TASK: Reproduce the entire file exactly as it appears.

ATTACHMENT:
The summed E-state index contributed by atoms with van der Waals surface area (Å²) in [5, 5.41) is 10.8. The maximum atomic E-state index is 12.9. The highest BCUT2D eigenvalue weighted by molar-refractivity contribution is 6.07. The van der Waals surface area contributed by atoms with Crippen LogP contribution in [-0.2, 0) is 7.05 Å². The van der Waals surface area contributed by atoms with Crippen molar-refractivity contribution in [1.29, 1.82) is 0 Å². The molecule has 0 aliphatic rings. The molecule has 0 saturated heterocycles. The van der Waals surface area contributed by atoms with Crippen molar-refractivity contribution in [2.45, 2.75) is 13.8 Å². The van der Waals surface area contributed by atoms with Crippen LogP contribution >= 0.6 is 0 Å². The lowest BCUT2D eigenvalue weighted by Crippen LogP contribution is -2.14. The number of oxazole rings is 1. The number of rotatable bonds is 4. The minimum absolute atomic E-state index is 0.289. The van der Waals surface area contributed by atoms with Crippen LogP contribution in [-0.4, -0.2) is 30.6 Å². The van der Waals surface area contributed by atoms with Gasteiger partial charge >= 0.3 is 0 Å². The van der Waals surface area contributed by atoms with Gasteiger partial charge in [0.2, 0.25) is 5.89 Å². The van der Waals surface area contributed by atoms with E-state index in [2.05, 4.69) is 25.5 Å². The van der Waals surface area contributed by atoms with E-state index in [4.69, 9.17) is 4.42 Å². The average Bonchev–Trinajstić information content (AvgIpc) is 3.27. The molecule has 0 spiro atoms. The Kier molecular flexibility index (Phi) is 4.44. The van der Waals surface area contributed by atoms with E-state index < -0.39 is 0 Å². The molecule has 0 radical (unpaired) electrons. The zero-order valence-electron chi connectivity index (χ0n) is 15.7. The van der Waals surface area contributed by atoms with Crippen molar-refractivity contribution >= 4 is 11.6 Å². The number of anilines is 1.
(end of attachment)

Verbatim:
The summed E-state index contributed by atoms with van der Waals surface area (Å²) in [5, 5.41) is 10.8. The maximum atomic E-state index is 12.9. The highest BCUT2D eigenvalue weighted by molar-refractivity contribution is 6.07. The van der Waals surface area contributed by atoms with Crippen LogP contribution in [-0.2, 0) is 7.05 Å². The van der Waals surface area contributed by atoms with Crippen molar-refractivity contribution in [1.29, 1.82) is 0 Å². The molecule has 0 aliphatic rings. The molecule has 0 saturated heterocycles. The van der Waals surface area contributed by atoms with Crippen molar-refractivity contribution in [2.45, 2.75) is 13.8 Å². The van der Waals surface area contributed by atoms with Crippen LogP contribution >= 0.6 is 0 Å². The lowest BCUT2D eigenvalue weighted by Crippen LogP contribution is -2.14. The number of oxazole rings is 1. The number of rotatable bonds is 4. The minimum absolute atomic E-state index is 0.289. The van der Waals surface area contributed by atoms with Crippen LogP contribution in [-0.4, -0.2) is 30.6 Å². The van der Waals surface area contributed by atoms with Gasteiger partial charge >= 0.3 is 0 Å². The van der Waals surface area contributed by atoms with Gasteiger partial charge in [0.2, 0.25) is 5.89 Å². The van der Waals surface area contributed by atoms with E-state index in [2.05, 4.69) is 25.5 Å². The van der Waals surface area contributed by atoms with E-state index in [4.69, 9.17) is 4.42 Å². The average Bonchev–Trinajstić information content (AvgIpc) is 3.27. The molecule has 0 spiro atoms. The Kier molecular flexibility index (Phi) is 4.44. The van der Waals surface area contributed by atoms with E-state index < -0.39 is 0 Å². The molecule has 0 radical (unpaired) electrons. The zero-order valence-electron chi connectivity index (χ0n) is 15.7. The van der Waals surface area contributed by atoms with Crippen molar-refractivity contribution >= 4 is 11.6 Å². The number of anilines is 1.